We pulled into the St. Mary’s River, which divides Florida and Georgia last Friday, September 5th, having left Norfolk, Virginia on August 16th. While we did not enter Florida, we covered the core of the Intracoastal Waterway during the trip. Of course, I am going to share some of our experiences along the way. But, knowing that a few hundred boats will be covering this route over the next couple months, I figured I would try to organize most of my posts about the ICW in such a way that will make them easier to use as a guide and reference. Hence, I will provide some general comments about the ICW in this post and then add additional links and posts as I write up the trip.
The ICW from Norfolk to Florida does not share much in common with the ICW of the Chesapeake Bay and points north. Below Norfolk, most of the ICW travels along creeks, rivers, cuts, and canals with only the occasional open water stretch through various sounds and bays. Whereas on the Chesapeake or Long Island Sound, we could sail good portions of the route if we chose or simply head out of the channel to avoid other traffic without worrying too much about depth, traveling the southern portion of the ICW we mostly motored and had to be vigilant about navigating the channel; there were almost no stretches where we just set the autopilot and did not touch the wheel again for more than a couple minutes at a time. Making sure we were in the channel, anticipating tide, and dealing with other navigational issues like bridges and obstructions occupied a huge part of our – at least, my – time and mental energy.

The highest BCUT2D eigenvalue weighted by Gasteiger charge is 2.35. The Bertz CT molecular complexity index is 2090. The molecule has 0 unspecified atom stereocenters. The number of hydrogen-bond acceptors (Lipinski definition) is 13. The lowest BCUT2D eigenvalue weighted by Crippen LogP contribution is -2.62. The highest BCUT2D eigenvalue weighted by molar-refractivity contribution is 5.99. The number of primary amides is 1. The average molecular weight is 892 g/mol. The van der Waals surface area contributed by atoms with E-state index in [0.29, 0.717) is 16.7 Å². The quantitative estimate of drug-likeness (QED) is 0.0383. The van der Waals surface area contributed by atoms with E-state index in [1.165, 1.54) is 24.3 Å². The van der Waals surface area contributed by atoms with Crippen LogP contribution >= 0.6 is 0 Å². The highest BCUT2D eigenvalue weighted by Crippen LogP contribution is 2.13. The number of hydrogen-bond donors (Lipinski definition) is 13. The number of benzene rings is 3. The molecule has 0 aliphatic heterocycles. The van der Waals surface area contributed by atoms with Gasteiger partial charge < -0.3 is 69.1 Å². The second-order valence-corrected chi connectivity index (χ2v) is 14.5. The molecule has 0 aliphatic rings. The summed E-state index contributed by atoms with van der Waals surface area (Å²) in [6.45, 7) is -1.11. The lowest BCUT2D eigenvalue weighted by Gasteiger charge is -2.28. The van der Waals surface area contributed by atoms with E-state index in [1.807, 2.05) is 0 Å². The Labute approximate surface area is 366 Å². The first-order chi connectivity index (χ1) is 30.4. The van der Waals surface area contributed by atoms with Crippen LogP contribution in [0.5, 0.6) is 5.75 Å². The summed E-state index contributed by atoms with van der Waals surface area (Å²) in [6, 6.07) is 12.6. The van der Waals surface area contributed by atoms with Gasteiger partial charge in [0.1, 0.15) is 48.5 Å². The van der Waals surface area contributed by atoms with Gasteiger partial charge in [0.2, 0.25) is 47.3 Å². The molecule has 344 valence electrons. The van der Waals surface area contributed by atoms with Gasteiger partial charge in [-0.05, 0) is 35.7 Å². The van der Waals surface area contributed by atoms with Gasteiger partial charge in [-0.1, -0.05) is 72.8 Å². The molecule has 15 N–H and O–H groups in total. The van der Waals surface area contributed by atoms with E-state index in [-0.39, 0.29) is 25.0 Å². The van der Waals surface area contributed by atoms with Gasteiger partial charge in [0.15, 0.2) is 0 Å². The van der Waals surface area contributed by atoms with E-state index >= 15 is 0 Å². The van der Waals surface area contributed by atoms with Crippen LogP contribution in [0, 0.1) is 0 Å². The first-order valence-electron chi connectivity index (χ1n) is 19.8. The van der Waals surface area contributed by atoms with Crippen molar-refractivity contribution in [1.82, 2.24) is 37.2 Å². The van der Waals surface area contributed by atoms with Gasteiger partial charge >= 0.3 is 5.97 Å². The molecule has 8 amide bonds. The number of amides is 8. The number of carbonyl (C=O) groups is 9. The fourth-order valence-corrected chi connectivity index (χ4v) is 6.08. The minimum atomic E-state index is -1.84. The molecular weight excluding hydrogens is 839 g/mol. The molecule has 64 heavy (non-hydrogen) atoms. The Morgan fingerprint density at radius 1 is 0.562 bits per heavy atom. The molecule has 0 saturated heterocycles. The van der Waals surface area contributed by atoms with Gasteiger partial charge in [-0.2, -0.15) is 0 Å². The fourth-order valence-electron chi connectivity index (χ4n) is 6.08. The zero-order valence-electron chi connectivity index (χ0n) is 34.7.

To deal with the navigational challenges, I developed a routine that worked well. In the evening, I would pull out Skipper Bob’s Anchorages along the Intracoastal Waterway and begin planning out the following day. Using ActiveCaptain, I would identify shoaling and obstructions, writing into Skipper Bob’s book any potential issues and highlighting key concerns such as bridges that needed opening and places where we needed to watch for depth (here is a link to all our notes), though some hazards noted on ActiveCaptain are not entirely accurate. Underway, we would have old Maptech paper chart (from back in 1997, which had its own perils and, surprisingly, benefits), our annotated Skipper Bob’s Anchorages, the binoculars (and occasionally range bearing compass), and, mainly for the non-navigational, interesting information it provided, Dozier’s Waterway Guide out in the cockpit. Our chartplotter would also be on down below at the navigation station (we do not have a working chartplotter at the helm, which I will certainly explain in a later post). Consequently, before we even started out for the day, we knew where we were planning on anchoring, had some bail-out plans should weather or other issues slow us down, understood where the difficult sections would be and what to watch out for in those portions, and had all the references we needed in front of us.